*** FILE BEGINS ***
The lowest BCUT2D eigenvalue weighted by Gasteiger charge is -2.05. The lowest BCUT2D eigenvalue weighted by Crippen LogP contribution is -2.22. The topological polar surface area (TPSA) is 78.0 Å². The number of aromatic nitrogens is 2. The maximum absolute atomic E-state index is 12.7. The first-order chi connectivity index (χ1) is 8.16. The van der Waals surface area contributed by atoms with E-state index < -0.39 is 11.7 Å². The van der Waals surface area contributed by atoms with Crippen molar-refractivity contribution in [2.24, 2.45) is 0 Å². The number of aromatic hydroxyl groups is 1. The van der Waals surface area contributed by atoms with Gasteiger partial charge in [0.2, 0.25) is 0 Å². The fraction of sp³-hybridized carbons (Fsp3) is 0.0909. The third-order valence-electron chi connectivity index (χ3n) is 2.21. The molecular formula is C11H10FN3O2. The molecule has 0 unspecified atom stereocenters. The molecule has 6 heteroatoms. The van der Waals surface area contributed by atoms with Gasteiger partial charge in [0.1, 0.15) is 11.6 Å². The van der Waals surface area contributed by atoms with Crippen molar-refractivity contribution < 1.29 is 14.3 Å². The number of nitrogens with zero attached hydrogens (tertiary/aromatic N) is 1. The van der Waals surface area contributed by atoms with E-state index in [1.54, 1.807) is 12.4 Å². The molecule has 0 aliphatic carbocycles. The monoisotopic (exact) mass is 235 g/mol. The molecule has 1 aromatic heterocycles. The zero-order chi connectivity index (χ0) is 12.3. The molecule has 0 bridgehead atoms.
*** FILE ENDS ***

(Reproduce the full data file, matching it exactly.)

The lowest BCUT2D eigenvalue weighted by Gasteiger charge is -2.05. The lowest BCUT2D eigenvalue weighted by Crippen LogP contribution is -2.22. The topological polar surface area (TPSA) is 78.0 Å². The number of aromatic nitrogens is 2. The maximum absolute atomic E-state index is 12.7. The first-order chi connectivity index (χ1) is 8.16. The van der Waals surface area contributed by atoms with E-state index < -0.39 is 11.7 Å². The van der Waals surface area contributed by atoms with Crippen molar-refractivity contribution in [2.24, 2.45) is 0 Å². The number of aromatic hydroxyl groups is 1. The van der Waals surface area contributed by atoms with Gasteiger partial charge in [0.2, 0.25) is 0 Å². The fraction of sp³-hybridized carbons (Fsp3) is 0.0909. The third-order valence-electron chi connectivity index (χ3n) is 2.21. The molecular formula is C11H10FN3O2. The molecule has 0 unspecified atom stereocenters. The molecule has 6 heteroatoms. The van der Waals surface area contributed by atoms with Gasteiger partial charge in [0.1, 0.15) is 11.6 Å². The van der Waals surface area contributed by atoms with Crippen molar-refractivity contribution < 1.29 is 14.3 Å². The number of nitrogens with zero attached hydrogens (tertiary/aromatic N) is 1. The van der Waals surface area contributed by atoms with E-state index in [1.54, 1.807) is 12.4 Å². The molecule has 0 aliphatic carbocycles. The monoisotopic (exact) mass is 235 g/mol. The molecule has 1 aromatic heterocycles. The zero-order chi connectivity index (χ0) is 12.3. The molecule has 0 bridgehead atoms.